• Tell me about your current and desired future lifestyles/
  • Have you had any experience with other financial professionals?
  • How will you know when you have enough?
  • What kinds of financial situations cause you to lose sleep?

These questions have more have much more meaning when prospects or clients are asked to describe actual situations. In this situation, the young client voiced significant concerns and became frightened when his portfolio showed what he considered to be significant losses in days or weeks.

The Rub

The financial advisor put together a plan with the client. From what the client told him, the advisor knew the client would need the assets for real estate projects. The advisor explained how the assets could be sold or used as collateral for borrowing, and he and the client agreed upon specific actions. Unfortunately, the client did not follow the plan and advice. When it came time for him to take a loan, he didn’t understand that interest rates change with time, although the advisor had discussed that with him.

The advisor also discussed other key educational points, including:

  • Expect market volatility while building wealth. For example, investors fortunate enough to have participated in the extraordinary 782% growth of the S&P 500 from Jan. 1, 1993 (435.23) to Dec. 31, 2022 (3839.50), an average annual return of about 9.56% or an ROI of 1,423.83%, had to be been willing to suffer the market losses of 2000 to 2002, 2008. 2018, and 2022.
  • Compounding is powerful for growth, but it takes time to work.
  • Diversification expects some securities to lose while others gain.

I suggest viewing the Davis Funds videos with Morgan Housel. Great conversations for you and clients on the importance and value of compounding, risks, volatility and more.

The approach

In addition to working with his advisor, the young client also spent time speaking with his parents about how best to work with an advisor and they shared their experiences. Ultimately, the client became less worried, he didn’t feel compelled to speak incessantly with the advisor during the day and after business hours, and the situation has normalized.

Lesson: This case shows the need for in-depth understanding of client’s backgrounds and expectations and the need for continuing personalized education. This case also suggests clients forget quickly and their concerns amp up frequently, especially when markets are volatile. Remember to communicate with clients.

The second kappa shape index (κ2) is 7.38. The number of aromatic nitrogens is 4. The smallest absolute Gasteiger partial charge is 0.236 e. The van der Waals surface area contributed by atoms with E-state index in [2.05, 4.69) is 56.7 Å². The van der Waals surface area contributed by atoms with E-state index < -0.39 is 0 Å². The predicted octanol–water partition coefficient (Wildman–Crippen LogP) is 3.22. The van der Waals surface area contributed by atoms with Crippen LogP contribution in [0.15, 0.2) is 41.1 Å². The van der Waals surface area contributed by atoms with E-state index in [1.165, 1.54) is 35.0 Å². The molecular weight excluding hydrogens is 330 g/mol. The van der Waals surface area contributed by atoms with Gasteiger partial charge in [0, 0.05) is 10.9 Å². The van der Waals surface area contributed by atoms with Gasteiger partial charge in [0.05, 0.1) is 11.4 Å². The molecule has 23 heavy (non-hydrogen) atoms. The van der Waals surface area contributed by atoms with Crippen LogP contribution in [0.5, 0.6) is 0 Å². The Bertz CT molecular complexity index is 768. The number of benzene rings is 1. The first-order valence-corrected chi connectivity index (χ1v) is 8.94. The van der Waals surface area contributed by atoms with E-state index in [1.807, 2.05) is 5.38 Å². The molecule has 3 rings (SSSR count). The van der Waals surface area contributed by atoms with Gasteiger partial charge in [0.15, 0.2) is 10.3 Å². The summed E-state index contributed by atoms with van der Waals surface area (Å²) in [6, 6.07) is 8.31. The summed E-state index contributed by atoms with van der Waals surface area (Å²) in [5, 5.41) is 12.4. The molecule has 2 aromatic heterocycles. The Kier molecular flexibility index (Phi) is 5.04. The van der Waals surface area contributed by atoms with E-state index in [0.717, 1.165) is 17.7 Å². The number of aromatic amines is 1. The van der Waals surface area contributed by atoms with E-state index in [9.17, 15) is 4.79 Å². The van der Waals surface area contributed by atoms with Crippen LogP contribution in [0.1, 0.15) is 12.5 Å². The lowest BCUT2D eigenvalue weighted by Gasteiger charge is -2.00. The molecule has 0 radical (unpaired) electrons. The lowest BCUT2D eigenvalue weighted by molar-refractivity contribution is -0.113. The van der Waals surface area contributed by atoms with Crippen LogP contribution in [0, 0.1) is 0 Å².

Case 3: Fear, Bravery and Diversification

This is another case that many of you have also seen: A client with a very large position in a single security — the shares of their employers or former employer. This dependency is risky no matter how good the company is. It’s also doubly risky to invest very heavily in a company in which you are investing your time. Should the company struggle, the risk of simultaneously losing your portfolio and your job can be debilitating.

This situation involved a middle-aged executive. Her long-time, trusted advisor (my client) suggested that she reduce her holdings in her company stock holdings by 60% (leaving 40% of the original amount). employer’s company to 40% of her portfolio over the next six months. The stock had gone to the moon and he was worried about what would happen if it crashed. It wasn’t an easy conversation, but the advisor knew it was in the “best interest” of his client, with whom he had a tight relationship.

Although the client is quite wealthy and the advisor had built a financial plan her, did Roth conversions at appropriate times, ensured development of needed trusts, etc., he worried all the careful planning could be wiped out.

In this situation, the decision to reduce her company-stock holdings worked out very well. The stock’s price peaked and dropped significantly; it took years to recover. Selling off company stock allowed her to build a more diversified portfolio that has grown greatly in value.

But the real lesson is more about offering advice based on your knowledge, your craft, your discipline, a belief system based on your expertise and your experience and education. It is also based on your relationship with the client; strong communication; and, as always, a bit of luck.

David Leo is Founder of Street Smart Research Group LLC. He is an author, speaker, coach, consultant and trainer to financial professionals. David is an experienced business manager who works solely with Financial Advisors, Planners and firms who want to organize, structure & grow their businesses by attracting, servicing, and retaining affluent clients. He can be reached at 212-598-4229 (office) or 917-379-1249 (cell).